If you’re planning on installing solar on your home’s roof, you’d best do it within the next six weeks. That’s when the state’s net metering program will end under an agreement between Rocky Mountain Power (RMP) and solar advocates reached in August.
The Utah Public Service Commission (UPSC) unanimously approved an agreement between solar advocates and RMP that would grandfather current solar consumers under current “export credit levels” (Utah’s way of describing net metering) until 2035. After Nov. 15, however, new customers will no longer receive full-rate reimbursement for their excess energy.
After full retail-rate net-metering ends, customers will have three years to adjust to the eventual implementation of a rate program based on a calculation of the value that solar provides to the grid. During the transition, customers will still receive credits at the lower rates.
The PSC will determine the value of solar through a study that will be completed no later than 2020 to determine the value of solar. Once that study is complete, its findings will be used to determine future rates for solar consumers.
Perhaps the most interesting part of the agreement, however, was a novel idea about how RMP will recover the costs of continued net metering payments. An environmental group discovered that, buried deep in the agreement, was a provision that allowed the utility to RMP to charge fees to non-solar customers to make up the “losses” net metering entails.
The solar industry has said RMP’s recovery program, called Energy Balancing Account (EBA) charges, is temporary and will fade away as net metering costs go down.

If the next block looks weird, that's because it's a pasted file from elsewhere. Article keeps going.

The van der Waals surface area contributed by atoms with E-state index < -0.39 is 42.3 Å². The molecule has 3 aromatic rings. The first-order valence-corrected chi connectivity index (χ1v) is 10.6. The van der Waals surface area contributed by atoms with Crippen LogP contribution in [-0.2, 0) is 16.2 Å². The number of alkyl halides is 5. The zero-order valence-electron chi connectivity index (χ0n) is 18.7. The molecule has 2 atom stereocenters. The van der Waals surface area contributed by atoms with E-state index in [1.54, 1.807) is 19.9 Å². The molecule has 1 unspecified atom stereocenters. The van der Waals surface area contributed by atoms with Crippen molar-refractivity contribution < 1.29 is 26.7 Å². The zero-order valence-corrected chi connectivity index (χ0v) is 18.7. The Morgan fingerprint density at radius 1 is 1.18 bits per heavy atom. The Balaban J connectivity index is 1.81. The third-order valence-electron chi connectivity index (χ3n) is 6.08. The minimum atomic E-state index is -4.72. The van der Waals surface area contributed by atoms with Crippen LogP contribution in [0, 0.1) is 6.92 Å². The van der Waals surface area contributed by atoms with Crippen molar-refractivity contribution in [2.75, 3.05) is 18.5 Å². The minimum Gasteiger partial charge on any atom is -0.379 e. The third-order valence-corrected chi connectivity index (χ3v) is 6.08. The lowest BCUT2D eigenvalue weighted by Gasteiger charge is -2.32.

Net metering has been one of the most (if not the most) effective policies driving the expansion of the solar industry. Under most net metering programs, utilities measure the difference between the electricity consumers buy from them and the energy generated by solar or wind systems. Then the utility pays consumers the difference between those two numbers, if there is any.
Discussions between RMP and solar groups have been ongoing since December, when a RMP rate increase request faced such public outrage that the utility asked the PSC to suspend its rate request, a request the commission granted.
Update: This article was updated at 1:51 pm EST on 10/3/17 to update the headline to make it clear that it’s only full retail-rate net metering that is ending on Nov. 15. Net metering at diminished rates will continue for three years while the Utah PSC devises an alternative. Thanks to reader Bruce Smithhammer for pointing out the lack of clarity.
Update: This article was updated at 7:30 am EST on 10/4/17 to update the third paragraph to make it clear that it’s only full retail-rate net metering that is ending on Nov. 15. Net metering at diminished rates will continue for three years while the Utah PSC devises an alternative.